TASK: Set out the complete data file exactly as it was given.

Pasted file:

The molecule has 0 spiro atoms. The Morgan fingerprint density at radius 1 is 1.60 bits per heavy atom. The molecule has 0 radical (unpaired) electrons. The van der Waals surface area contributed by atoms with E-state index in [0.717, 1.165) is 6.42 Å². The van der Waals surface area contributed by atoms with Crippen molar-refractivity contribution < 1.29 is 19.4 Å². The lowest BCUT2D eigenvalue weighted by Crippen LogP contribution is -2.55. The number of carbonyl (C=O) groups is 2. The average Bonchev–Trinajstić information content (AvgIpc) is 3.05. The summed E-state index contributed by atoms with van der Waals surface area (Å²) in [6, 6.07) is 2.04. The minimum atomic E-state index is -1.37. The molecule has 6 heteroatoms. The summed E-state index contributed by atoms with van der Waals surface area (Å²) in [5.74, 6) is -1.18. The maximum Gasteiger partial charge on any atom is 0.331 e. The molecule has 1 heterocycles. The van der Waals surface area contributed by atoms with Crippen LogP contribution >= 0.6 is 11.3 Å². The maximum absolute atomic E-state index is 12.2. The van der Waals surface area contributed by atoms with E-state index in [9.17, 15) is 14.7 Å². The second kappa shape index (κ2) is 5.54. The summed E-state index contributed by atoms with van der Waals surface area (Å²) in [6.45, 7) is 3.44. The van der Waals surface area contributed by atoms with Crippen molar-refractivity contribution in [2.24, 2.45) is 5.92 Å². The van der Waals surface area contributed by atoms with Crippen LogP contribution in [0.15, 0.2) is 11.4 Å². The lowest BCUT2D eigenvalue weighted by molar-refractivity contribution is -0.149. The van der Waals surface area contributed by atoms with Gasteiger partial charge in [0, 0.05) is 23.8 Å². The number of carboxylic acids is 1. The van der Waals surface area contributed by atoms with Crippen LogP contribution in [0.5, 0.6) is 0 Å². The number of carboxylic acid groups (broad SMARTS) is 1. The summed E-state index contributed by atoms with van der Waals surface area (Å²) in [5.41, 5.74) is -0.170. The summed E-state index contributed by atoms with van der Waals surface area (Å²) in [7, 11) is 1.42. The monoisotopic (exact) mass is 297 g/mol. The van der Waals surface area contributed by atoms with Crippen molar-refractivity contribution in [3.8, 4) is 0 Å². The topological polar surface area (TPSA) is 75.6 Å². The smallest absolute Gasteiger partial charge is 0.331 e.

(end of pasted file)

The molecule has 0 spiro atoms. The Morgan fingerprint density at radius 1 is 1.60 bits per heavy atom. The molecule has 0 radical (unpaired) electrons. The van der Waals surface area contributed by atoms with E-state index in [0.717, 1.165) is 6.42 Å². The van der Waals surface area contributed by atoms with Crippen molar-refractivity contribution < 1.29 is 19.4 Å². The lowest BCUT2D eigenvalue weighted by Crippen LogP contribution is -2.55. The number of carbonyl (C=O) groups is 2. The average Bonchev–Trinajstić information content (AvgIpc) is 3.05. The summed E-state index contributed by atoms with van der Waals surface area (Å²) in [6, 6.07) is 2.04. The minimum atomic E-state index is -1.37. The molecule has 6 heteroatoms. The summed E-state index contributed by atoms with van der Waals surface area (Å²) in [5.74, 6) is -1.18. The maximum Gasteiger partial charge on any atom is 0.331 e. The molecule has 1 heterocycles. The van der Waals surface area contributed by atoms with Crippen LogP contribution >= 0.6 is 11.3 Å². The maximum absolute atomic E-state index is 12.2. The van der Waals surface area contributed by atoms with E-state index in [9.17, 15) is 14.7 Å². The second kappa shape index (κ2) is 5.54. The summed E-state index contributed by atoms with van der Waals surface area (Å²) in [6.45, 7) is 3.44. The van der Waals surface area contributed by atoms with Crippen molar-refractivity contribution in [2.24, 2.45) is 5.92 Å². The van der Waals surface area contributed by atoms with Crippen LogP contribution in [0.15, 0.2) is 11.4 Å². The lowest BCUT2D eigenvalue weighted by molar-refractivity contribution is -0.149. The van der Waals surface area contributed by atoms with Gasteiger partial charge in [0, 0.05) is 23.8 Å². The number of carboxylic acids is 1. The van der Waals surface area contributed by atoms with Crippen LogP contribution in [0.5, 0.6) is 0 Å². The number of carboxylic acid groups (broad SMARTS) is 1. The summed E-state index contributed by atoms with van der Waals surface area (Å²) in [5.41, 5.74) is -0.170. The summed E-state index contributed by atoms with van der Waals surface area (Å²) in [7, 11) is 1.42. The monoisotopic (exact) mass is 297 g/mol. The van der Waals surface area contributed by atoms with Crippen molar-refractivity contribution in [3.8, 4) is 0 Å². The topological polar surface area (TPSA) is 75.6 Å². The smallest absolute Gasteiger partial charge is 0.331 e.